By Melody Murray
This is the second part of a 3-part serialization of a fictionalized version of real events. See Part 1 here.
When I was in middle school, Dad sold the gas station for his own U-Haul center—a small trailer that looked cramped from outside. Although it was in Northwest D.C., the white people hadn’t chased all of the black people into Maryland yet, so Dad put the trailer next to the brick wall of the adjacent building, a barbershop. He lined the fences of the lot with three layers of barbed wire, barred all the windows, affixed a lock to each gate, and installed a security system in the trailer.
There was a TV on the far side without cable, but anything would do to pass the time. I watched the judges in the morning because the predictability and forced jokes of the cartoons made my head hurt. The desk where we’d sit was dull gray metal quilted together like an old airplane fuselage. He put the computer—the first he’d ever bought—to work despite its wheezing.
I didn’t like the U-Haul as much as the gas station. I was older then, thirteen, and I thought I knew what I liked. TV and Tetris were enough most days, but sometimes I’d slide out of the office and into a truck that wasn’t scheduled to go out for a while, preferably one in the sun. I’d curl up in the brightest space, contorting to get the most of my body into the heat. My long legs would stretch straight out over the dashboard to the windshield where my toes would leave prints if I wasn’t careful.
Dad didn’t like the U-Haul much either. I think it was the monotony of having the same phone conversation over and over again.
“U-Haul, may I help you?”
“I need a truck.”
“In-town or one way?”
Here, the precision of enunciation increased. “Are you picking up and dropping off at the same location or are you picking it up one place and dropping the truck off somewhere else?”
“What size truck do you need?”
“I don’t know.” There was always a pause here as if they haven’t considered that trucks come in different sizes. “I have a lot of boxes,” they’d say, thinking that was helpful.
“How many bedrooms are you moving?”
“You need a fourteen foot truck. It rents for twenty-nine ninety-five for the truck, fourteen dollars insurance and—what day?
“Seventy-nine cents a mile.”
“I saw an ad that said the truck was nineteen ninety-five.”
“That’s for a local fourteen foot. I don’t have any of those. I only have one–way trucks.
“But I’m not going one-way.”
“I know, ma’am.” Women usually made reservations, but men usually picked up the trucks. Dad only got formal when his patience began to dip. “How long do you need the truck for?”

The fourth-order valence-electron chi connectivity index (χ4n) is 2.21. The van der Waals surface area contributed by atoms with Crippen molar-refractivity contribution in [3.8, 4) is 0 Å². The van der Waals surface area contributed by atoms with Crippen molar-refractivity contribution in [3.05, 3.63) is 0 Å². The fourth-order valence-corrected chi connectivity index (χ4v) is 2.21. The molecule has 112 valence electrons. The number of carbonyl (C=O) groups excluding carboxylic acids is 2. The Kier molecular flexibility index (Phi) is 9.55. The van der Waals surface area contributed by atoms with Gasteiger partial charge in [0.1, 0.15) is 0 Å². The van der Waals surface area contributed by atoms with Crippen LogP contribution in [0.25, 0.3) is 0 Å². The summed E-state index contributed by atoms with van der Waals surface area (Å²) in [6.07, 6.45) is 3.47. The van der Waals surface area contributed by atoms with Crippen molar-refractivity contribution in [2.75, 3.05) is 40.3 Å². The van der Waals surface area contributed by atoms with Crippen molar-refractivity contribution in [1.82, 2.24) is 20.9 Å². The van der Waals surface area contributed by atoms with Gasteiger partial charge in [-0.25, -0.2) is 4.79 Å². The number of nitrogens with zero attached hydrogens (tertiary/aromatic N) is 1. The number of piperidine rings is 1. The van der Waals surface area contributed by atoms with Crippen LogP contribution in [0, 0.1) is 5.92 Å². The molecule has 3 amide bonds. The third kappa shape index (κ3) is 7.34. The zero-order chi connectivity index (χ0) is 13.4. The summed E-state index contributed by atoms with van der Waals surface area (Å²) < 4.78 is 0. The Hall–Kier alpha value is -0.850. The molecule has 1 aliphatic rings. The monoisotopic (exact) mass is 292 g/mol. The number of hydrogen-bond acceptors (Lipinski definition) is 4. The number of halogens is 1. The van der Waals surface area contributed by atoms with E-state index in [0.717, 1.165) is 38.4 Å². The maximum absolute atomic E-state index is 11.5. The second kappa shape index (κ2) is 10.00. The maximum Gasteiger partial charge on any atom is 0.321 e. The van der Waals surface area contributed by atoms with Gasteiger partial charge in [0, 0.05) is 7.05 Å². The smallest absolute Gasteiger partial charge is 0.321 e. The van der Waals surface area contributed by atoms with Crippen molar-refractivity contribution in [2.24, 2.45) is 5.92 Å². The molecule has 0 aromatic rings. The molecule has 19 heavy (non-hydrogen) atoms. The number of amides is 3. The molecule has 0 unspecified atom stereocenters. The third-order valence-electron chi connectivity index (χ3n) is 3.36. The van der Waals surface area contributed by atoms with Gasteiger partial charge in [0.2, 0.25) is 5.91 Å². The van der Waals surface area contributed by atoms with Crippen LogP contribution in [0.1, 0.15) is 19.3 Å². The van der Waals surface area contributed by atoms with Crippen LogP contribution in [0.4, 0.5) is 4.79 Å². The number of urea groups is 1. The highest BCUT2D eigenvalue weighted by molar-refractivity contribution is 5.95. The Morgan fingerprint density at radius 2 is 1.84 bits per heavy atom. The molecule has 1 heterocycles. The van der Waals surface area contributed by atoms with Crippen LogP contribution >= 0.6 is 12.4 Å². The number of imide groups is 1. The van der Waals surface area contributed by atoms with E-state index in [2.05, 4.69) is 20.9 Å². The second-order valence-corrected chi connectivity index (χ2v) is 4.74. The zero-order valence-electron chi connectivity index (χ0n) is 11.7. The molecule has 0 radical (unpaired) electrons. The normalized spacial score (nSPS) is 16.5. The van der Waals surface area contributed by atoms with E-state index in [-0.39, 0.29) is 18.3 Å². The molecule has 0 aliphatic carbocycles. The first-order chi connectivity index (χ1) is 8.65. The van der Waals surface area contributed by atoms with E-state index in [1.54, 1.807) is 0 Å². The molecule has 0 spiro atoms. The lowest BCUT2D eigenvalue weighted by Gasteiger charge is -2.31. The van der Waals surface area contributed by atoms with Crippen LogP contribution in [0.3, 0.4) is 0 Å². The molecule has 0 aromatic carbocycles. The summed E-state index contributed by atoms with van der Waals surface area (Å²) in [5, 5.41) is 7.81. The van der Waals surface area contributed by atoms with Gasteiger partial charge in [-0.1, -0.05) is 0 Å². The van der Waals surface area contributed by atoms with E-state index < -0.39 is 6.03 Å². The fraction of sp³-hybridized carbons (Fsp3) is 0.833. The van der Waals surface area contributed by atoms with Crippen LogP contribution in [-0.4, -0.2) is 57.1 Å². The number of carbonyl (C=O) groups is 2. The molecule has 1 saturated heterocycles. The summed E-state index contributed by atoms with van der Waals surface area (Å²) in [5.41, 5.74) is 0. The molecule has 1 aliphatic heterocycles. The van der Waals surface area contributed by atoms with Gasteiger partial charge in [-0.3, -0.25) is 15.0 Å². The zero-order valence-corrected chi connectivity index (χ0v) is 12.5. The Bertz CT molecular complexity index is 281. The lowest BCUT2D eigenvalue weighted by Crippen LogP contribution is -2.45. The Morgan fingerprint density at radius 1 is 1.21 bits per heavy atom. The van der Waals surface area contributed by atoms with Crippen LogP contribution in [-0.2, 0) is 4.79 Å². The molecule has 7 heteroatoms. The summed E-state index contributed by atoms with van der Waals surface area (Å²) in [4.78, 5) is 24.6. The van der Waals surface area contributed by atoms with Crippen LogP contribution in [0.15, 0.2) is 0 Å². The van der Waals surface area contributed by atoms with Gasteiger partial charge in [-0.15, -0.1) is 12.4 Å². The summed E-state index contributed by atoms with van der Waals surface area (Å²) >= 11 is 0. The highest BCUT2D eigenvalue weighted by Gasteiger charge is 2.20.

“Well it’s a twenty-four hour rental, isn’t it? I was gonna keep it for twenty-four hours.” This is where he started sighing. “You can keep it up to twenty-four hours for that one price, but it’s upon availability. I don’t have anything for twenty-four hours.”
“Well how long can I have it for?”
He’d motion for me to pull up his reservations on the computer screen. “I can give it to you for four hours, ten to two.”
“Four hours! I need it—”
“Or you can pick one up around four and bring it back the next morning.”
“What time do you open?”
“Well I have to be at—“
“You can park the truck legally on U Street and take the key up to the gas station on the corner.”
“I just need a name, phone number, and a credit card number.”
“A-Alright,” she’d agree. They usually ended up agreeing in the end.
This would be my father at about eleven o’clock on a Monday. By three on Thursday, he’d hang up on half of the callers, and there’d be wrinkles on his forehead as thick as my pen from scowling. The only time they’d smooth out was when the people who yelled at him would call back after realizing that this was the best deal they were going to get. He’d laugh at their clipped apologies and cowed acceptance of his demands. He’d laugh so you could see the light and dark pattern of his mercury fillings and enamel-colored caps. At the ends of the months and all throughout the summer when the college students were getting out of school, he reigned king. His U-Haul was small, but he was the only U-Haul in Northwest DC and just five blocks from Howard University.
Sometimes a professional, dark suit and attaché case, from downtown or Capitol Hill would scoff at the additional charge for insurance, or try to beat his chest to the front of the line, or maybe Dad just didn’t like the way the guy looked at him, and then poof, that guy’s truck would be gone.
“What?” the suit would say.
Dad would shake his head and hold up his hands, but he wouldn’t meet the guy’s eyes. “I can’t help you.”
If the guy raised his voice, Dad would look up from the reservation book or the computer screen. “You can yell all you want, but you ain’t getting a truck from me.”
If the guy slammed the door on the way out, Dad would smile.